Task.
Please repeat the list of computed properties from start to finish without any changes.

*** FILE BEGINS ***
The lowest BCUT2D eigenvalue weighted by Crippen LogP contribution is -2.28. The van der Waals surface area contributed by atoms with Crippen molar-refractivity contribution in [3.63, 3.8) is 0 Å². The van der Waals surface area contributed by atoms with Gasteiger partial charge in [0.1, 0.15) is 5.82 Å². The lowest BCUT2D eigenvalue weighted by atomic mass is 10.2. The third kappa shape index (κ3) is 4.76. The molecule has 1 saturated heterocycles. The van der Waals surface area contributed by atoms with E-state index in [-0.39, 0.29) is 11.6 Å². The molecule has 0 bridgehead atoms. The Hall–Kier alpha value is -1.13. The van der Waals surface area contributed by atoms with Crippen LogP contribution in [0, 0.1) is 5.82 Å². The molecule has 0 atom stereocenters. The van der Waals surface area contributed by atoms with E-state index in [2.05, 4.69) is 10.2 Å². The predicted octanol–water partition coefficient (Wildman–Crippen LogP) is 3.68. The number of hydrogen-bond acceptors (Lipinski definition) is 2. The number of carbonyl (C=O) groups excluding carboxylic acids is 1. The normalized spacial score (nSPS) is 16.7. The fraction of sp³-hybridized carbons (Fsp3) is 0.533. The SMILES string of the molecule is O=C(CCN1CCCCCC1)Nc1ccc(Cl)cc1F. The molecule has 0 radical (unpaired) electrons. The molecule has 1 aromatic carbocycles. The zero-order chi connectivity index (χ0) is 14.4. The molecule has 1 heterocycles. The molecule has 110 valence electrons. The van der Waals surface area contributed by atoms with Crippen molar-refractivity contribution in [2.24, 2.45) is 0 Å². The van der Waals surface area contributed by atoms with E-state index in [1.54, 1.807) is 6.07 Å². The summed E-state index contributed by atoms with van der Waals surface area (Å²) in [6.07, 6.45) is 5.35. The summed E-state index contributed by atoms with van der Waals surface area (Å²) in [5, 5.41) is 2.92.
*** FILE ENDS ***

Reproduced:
The lowest BCUT2D eigenvalue weighted by Crippen LogP contribution is -2.28. The van der Waals surface area contributed by atoms with Crippen molar-refractivity contribution in [3.63, 3.8) is 0 Å². The van der Waals surface area contributed by atoms with Gasteiger partial charge in [0.1, 0.15) is 5.82 Å². The lowest BCUT2D eigenvalue weighted by atomic mass is 10.2. The third kappa shape index (κ3) is 4.76. The molecule has 1 saturated heterocycles. The van der Waals surface area contributed by atoms with E-state index in [-0.39, 0.29) is 11.6 Å². The molecule has 0 bridgehead atoms. The Hall–Kier alpha value is -1.13. The van der Waals surface area contributed by atoms with Crippen LogP contribution in [0, 0.1) is 5.82 Å². The molecule has 0 atom stereocenters. The van der Waals surface area contributed by atoms with E-state index in [2.05, 4.69) is 10.2 Å². The predicted octanol–water partition coefficient (Wildman–Crippen LogP) is 3.68. The number of hydrogen-bond acceptors (Lipinski definition) is 2. The number of carbonyl (C=O) groups excluding carboxylic acids is 1. The normalized spacial score (nSPS) is 16.7. The fraction of sp³-hybridized carbons (Fsp3) is 0.533. The SMILES string of the molecule is O=C(CCN1CCCCCC1)Nc1ccc(Cl)cc1F. The molecule has 0 radical (unpaired) electrons. The molecule has 1 aromatic carbocycles. The zero-order chi connectivity index (χ0) is 14.4. The molecule has 1 heterocycles. The molecule has 110 valence electrons. The van der Waals surface area contributed by atoms with Crippen molar-refractivity contribution in [2.24, 2.45) is 0 Å². The van der Waals surface area contributed by atoms with E-state index in [1.54, 1.807) is 6.07 Å². The summed E-state index contributed by atoms with van der Waals surface area (Å²) in [6.07, 6.45) is 5.35. The summed E-state index contributed by atoms with van der Waals surface area (Å²) in [5, 5.41) is 2.92.